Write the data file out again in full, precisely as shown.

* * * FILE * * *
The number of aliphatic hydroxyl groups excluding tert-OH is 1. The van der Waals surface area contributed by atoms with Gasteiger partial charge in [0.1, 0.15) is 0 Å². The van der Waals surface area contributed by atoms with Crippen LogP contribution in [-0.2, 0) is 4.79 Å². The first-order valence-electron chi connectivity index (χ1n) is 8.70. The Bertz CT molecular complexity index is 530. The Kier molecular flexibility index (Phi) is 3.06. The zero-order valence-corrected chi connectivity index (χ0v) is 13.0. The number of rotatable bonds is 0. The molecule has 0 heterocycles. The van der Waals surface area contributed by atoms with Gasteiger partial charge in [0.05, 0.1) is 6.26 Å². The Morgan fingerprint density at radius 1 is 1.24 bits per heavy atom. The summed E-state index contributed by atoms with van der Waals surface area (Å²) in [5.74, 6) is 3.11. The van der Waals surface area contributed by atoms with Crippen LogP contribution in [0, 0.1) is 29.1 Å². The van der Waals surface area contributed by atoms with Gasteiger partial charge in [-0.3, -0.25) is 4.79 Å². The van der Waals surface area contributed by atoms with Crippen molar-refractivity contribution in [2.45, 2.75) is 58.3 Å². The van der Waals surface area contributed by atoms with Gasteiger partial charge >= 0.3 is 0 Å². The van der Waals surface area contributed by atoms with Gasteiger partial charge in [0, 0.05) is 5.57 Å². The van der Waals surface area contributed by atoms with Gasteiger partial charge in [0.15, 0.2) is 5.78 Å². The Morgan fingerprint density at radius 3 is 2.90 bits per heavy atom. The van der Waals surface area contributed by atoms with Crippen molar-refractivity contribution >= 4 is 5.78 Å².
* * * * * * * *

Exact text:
The number of aliphatic hydroxyl groups excluding tert-OH is 1. The van der Waals surface area contributed by atoms with Gasteiger partial charge in [0.1, 0.15) is 0 Å². The van der Waals surface area contributed by atoms with Crippen LogP contribution in [-0.2, 0) is 4.79 Å². The first-order valence-electron chi connectivity index (χ1n) is 8.70. The Bertz CT molecular complexity index is 530. The Kier molecular flexibility index (Phi) is 3.06. The zero-order valence-corrected chi connectivity index (χ0v) is 13.0. The number of rotatable bonds is 0. The molecule has 0 heterocycles. The van der Waals surface area contributed by atoms with Gasteiger partial charge in [0.05, 0.1) is 6.26 Å². The Morgan fingerprint density at radius 1 is 1.24 bits per heavy atom. The summed E-state index contributed by atoms with van der Waals surface area (Å²) in [5.74, 6) is 3.11. The van der Waals surface area contributed by atoms with Crippen LogP contribution in [0, 0.1) is 29.1 Å². The van der Waals surface area contributed by atoms with Gasteiger partial charge in [-0.3, -0.25) is 4.79 Å². The van der Waals surface area contributed by atoms with Crippen molar-refractivity contribution in [2.45, 2.75) is 58.3 Å². The van der Waals surface area contributed by atoms with Gasteiger partial charge >= 0.3 is 0 Å². The van der Waals surface area contributed by atoms with Gasteiger partial charge in [0, 0.05) is 5.57 Å². The van der Waals surface area contributed by atoms with Gasteiger partial charge in [0.15, 0.2) is 5.78 Å². The Morgan fingerprint density at radius 3 is 2.90 bits per heavy atom. The van der Waals surface area contributed by atoms with Crippen molar-refractivity contribution >= 4 is 5.78 Å².